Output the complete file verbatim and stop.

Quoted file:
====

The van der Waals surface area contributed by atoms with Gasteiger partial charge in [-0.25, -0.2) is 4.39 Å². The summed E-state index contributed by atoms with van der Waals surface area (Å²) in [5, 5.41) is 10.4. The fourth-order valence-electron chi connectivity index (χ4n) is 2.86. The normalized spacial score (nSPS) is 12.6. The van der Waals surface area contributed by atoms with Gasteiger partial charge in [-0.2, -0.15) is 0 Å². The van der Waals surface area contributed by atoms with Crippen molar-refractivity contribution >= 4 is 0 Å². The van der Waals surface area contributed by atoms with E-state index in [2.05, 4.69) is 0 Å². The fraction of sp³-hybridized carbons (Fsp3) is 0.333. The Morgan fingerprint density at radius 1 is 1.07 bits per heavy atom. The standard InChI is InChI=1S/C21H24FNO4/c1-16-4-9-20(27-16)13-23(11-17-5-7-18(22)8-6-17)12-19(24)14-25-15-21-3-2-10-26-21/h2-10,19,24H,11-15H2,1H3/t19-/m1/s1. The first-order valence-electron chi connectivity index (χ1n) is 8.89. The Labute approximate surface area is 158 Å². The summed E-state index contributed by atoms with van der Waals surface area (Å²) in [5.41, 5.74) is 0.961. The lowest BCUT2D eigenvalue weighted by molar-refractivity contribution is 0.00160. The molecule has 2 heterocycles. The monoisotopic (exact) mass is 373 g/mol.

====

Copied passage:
The van der Waals surface area contributed by atoms with Gasteiger partial charge in [-0.25, -0.2) is 4.39 Å². The summed E-state index contributed by atoms with van der Waals surface area (Å²) in [5, 5.41) is 10.4. The fourth-order valence-electron chi connectivity index (χ4n) is 2.86. The normalized spacial score (nSPS) is 12.6. The van der Waals surface area contributed by atoms with Gasteiger partial charge in [-0.2, -0.15) is 0 Å². The van der Waals surface area contributed by atoms with Crippen molar-refractivity contribution >= 4 is 0 Å². The van der Waals surface area contributed by atoms with E-state index in [2.05, 4.69) is 0 Å². The fraction of sp³-hybridized carbons (Fsp3) is 0.333. The Morgan fingerprint density at radius 1 is 1.07 bits per heavy atom. The standard InChI is InChI=1S/C21H24FNO4/c1-16-4-9-20(27-16)13-23(11-17-5-7-18(22)8-6-17)12-19(24)14-25-15-21-3-2-10-26-21/h2-10,19,24H,11-15H2,1H3/t19-/m1/s1. The first-order valence-electron chi connectivity index (χ1n) is 8.89. The Labute approximate surface area is 158 Å². The summed E-state index contributed by atoms with van der Waals surface area (Å²) in [5.41, 5.74) is 0.961. The lowest BCUT2D eigenvalue weighted by molar-refractivity contribution is 0.00160. The molecule has 2 heterocycles. The monoisotopic (exact) mass is 373 g/mol.